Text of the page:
Project Management - A Fresh Outlook

By SpiderGroup

22 Apr 2009

For the last 10 years I’ve been working in the technology sector; I qualified as a systems engineer, I dabbled with software development, I tried my hand at sales and I ended up running operations for a successful internet services company but the thing that has fascinated me the most throughout my time in the industry is something we all know as ‘Project Management’. Now before you judge me let me assure you that I do know how utterly dreary that comes across, the term itself makes you want to yawn and ‘Project Manager’ doesn’t exactly inspire the imagination when it comes to choosing a career, but this is where I think we all get it wrong…

I believe that Project Management is the most underestimated and undervalued role in business today, overruns are estimated to cost the UK billions each year, not just in the public sector and that’s not to mention the projects that don’t even make the first hurdle because they simply don’t know where to start. However I’m not here to prattle on about the importance of project management, you’ve heard it before, you know it’s important, critical in fact… but why would anyone want to do it? And surely I’m exaggerating when I say I’m absolutely fascinated by it…?

Actually no I’m not, and here’s why;

The Challenge – When over 70% of projects run over budget* what a challenge to scope, plan and see a project through to so its successful delivery on time and within budget! Even more so when you learn that it’s impossible to achieve without building in allowances for variation in scope, implementing cost contingency and adopting a communication strategy throughout its lifecycle.

The Diversity – No two projects are ever the same, by its very definition a project is a one-off endeavour to deliver an end product and its success will depend heavily on the business, people and technologies involved. Liken it to cooking a meal for guests, you can use the same ingredients but their freshness may vary, timings and measure slightly off, helping hands chop to different shapes and sizes, you may just be in the mood for a bit more spice that day and most importantly of all you can almost always guarantee someone will turn up a vegetarian!

The People – You can read every book, know every methodology, use every tool but I have yet to see a successful project run by someone who doesn’t work well with people. There are no tips or tricks that I know of to guarantee that you’re going to get the best out of your team when things get tough and no magic formulas to placate the sponsor when compromises have to be made. If anything, keep calm, keep in control, take full responsibility and treat every stakeholder with utmost respect for the role they are playing. Something to note is that even the most mundane project will have an element of excitement, if you can nurture it and share it around a bit, it can be a powerful influence on the success of the project – a bit of internal project marketing if you will.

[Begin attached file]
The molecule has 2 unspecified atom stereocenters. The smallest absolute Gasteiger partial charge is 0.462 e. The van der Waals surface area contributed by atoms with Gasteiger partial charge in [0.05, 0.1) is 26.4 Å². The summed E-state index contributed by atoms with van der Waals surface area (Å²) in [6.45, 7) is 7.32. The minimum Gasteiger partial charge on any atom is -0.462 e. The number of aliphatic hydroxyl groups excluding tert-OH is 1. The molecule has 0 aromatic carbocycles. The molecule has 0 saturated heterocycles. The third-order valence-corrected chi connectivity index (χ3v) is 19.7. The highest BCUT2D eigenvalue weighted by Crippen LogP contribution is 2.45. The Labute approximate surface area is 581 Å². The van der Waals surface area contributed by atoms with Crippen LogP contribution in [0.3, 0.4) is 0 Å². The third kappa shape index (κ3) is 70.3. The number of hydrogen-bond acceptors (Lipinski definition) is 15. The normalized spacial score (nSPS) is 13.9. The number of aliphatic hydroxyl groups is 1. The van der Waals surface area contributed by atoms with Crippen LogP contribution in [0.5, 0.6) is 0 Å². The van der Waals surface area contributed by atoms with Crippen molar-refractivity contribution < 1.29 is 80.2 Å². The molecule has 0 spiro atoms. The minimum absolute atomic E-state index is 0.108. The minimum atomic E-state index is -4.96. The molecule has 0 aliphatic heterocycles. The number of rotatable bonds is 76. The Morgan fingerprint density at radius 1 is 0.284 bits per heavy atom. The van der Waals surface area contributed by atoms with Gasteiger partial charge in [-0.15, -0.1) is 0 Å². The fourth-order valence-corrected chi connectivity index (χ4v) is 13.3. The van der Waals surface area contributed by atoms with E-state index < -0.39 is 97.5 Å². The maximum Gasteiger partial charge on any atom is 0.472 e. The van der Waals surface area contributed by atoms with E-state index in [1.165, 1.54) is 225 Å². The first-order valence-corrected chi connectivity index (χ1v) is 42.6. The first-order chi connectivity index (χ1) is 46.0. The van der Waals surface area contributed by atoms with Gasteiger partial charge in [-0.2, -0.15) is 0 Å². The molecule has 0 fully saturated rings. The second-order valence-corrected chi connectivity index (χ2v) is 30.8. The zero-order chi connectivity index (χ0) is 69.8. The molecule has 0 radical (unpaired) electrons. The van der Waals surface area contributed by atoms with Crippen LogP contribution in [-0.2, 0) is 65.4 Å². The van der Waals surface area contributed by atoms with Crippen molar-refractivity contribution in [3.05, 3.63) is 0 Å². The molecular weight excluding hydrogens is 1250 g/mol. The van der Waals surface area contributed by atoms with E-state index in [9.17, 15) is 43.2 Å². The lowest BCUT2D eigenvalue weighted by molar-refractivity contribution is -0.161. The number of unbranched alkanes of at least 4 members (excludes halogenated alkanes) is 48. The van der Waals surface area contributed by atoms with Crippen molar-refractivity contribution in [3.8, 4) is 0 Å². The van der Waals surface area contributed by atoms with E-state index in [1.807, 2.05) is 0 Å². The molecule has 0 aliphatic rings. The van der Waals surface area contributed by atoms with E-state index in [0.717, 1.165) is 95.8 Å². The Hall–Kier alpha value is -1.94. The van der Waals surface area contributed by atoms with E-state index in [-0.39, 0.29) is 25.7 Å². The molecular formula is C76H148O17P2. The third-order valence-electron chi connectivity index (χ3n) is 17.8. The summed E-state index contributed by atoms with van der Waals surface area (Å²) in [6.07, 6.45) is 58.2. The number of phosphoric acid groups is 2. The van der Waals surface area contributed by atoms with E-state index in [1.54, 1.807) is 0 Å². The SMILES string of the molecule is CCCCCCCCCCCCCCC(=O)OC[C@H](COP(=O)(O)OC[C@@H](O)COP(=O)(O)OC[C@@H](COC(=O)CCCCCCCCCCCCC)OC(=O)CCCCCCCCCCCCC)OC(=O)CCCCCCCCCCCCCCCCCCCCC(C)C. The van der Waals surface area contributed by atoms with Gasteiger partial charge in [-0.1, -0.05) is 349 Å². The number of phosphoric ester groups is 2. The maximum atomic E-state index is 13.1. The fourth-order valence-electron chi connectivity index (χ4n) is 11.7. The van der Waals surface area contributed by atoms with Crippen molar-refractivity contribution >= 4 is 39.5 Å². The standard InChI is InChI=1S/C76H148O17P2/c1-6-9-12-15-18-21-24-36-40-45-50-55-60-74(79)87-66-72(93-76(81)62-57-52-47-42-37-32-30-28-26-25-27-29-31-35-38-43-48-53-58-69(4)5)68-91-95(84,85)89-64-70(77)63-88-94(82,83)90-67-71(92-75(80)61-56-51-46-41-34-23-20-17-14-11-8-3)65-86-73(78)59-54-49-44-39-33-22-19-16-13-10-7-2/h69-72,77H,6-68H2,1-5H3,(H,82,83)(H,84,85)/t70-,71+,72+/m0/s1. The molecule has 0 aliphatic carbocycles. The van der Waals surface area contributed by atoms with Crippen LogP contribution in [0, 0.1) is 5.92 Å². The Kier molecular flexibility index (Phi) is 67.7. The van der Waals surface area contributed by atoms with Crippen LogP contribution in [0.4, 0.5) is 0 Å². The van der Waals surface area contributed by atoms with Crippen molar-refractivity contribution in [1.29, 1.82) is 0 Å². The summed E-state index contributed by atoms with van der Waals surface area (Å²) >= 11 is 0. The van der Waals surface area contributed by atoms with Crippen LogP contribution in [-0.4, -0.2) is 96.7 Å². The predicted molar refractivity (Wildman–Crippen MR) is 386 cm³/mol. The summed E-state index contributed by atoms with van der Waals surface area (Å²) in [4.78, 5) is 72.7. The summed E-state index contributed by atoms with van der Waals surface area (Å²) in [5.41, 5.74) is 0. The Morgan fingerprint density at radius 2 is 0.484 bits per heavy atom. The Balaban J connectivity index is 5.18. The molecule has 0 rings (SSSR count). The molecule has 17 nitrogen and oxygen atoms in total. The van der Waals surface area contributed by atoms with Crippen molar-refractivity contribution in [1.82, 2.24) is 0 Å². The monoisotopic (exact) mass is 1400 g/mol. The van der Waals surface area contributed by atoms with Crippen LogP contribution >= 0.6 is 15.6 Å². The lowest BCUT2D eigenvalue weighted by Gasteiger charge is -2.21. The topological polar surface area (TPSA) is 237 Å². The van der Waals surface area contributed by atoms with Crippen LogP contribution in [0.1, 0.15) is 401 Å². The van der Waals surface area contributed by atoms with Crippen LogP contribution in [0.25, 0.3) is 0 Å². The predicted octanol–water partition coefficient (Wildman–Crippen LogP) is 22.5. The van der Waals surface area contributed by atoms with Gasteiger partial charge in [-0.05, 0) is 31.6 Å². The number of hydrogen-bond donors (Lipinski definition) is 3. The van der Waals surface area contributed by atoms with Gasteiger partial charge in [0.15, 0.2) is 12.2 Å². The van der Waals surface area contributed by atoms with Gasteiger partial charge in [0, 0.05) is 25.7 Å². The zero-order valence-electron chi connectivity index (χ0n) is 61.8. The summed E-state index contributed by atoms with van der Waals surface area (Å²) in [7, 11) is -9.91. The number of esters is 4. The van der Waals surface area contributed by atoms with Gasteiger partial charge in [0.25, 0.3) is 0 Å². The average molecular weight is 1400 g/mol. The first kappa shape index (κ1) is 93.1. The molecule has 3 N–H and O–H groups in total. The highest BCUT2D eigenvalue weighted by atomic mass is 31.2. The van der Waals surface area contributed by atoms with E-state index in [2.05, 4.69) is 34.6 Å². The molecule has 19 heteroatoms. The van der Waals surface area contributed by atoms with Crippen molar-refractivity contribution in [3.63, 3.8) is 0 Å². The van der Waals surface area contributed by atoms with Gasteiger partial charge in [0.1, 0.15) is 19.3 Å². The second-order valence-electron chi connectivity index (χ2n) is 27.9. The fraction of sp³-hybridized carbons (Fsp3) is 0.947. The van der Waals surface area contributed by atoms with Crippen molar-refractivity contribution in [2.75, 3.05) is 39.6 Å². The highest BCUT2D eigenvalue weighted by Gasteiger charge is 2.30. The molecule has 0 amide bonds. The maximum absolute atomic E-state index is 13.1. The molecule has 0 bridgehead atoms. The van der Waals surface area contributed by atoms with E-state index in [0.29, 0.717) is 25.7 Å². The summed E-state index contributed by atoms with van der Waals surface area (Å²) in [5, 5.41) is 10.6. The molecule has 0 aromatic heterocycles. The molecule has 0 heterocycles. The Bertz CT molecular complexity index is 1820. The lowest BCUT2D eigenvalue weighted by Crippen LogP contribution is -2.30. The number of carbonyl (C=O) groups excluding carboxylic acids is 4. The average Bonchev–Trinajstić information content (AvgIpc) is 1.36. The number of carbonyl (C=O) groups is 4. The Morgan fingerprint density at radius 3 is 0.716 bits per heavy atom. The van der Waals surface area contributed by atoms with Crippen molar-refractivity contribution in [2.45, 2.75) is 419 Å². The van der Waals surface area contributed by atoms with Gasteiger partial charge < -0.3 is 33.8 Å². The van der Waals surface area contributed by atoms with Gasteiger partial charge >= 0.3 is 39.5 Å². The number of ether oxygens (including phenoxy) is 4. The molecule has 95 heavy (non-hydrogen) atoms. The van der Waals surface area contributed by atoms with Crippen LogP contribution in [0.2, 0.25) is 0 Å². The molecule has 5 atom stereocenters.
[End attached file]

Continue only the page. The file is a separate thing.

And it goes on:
The Systems – Never use a system just for the sake of it but always look for better tools to help you manage your projects. Einstein once said, “everything should be made as simple as possible, but not simpler.” There are thousands of tools available for project planning, tracking, reporting, information management and communication, explore them and you’ll come across some gems which will make the entire project easier to manage but be careful not to take your eye, or anyone else’s off the ball. A favourite tool of mine is Microsoft SharePoint for coordinating and sharing information and tracking progress, meetings and decisions that are made throughout the project lifecycle. It’s simple to use and it presents a professional image right at the early stages when you as a project manager are yet unproven.

I realise that I haven’t delved into the depths of project methodology such as PRINCE2 or Theory of Constraints (TOC) but I knew an article on Project Management was going to be rather dry and the last thing I wanted to do was bore myself to death too. I do hope that I have at least expressed my enthusiasm for this topic and maybe even talked some sense along the way. There is a lot more behind project management than this humble introduction which I’d like to share in the future, things I’ve experienced and read and advice I’ve been given but much, much more I have yet still to learn. Thanks for reading.

*Standish Group (2004) on IT projects in the US

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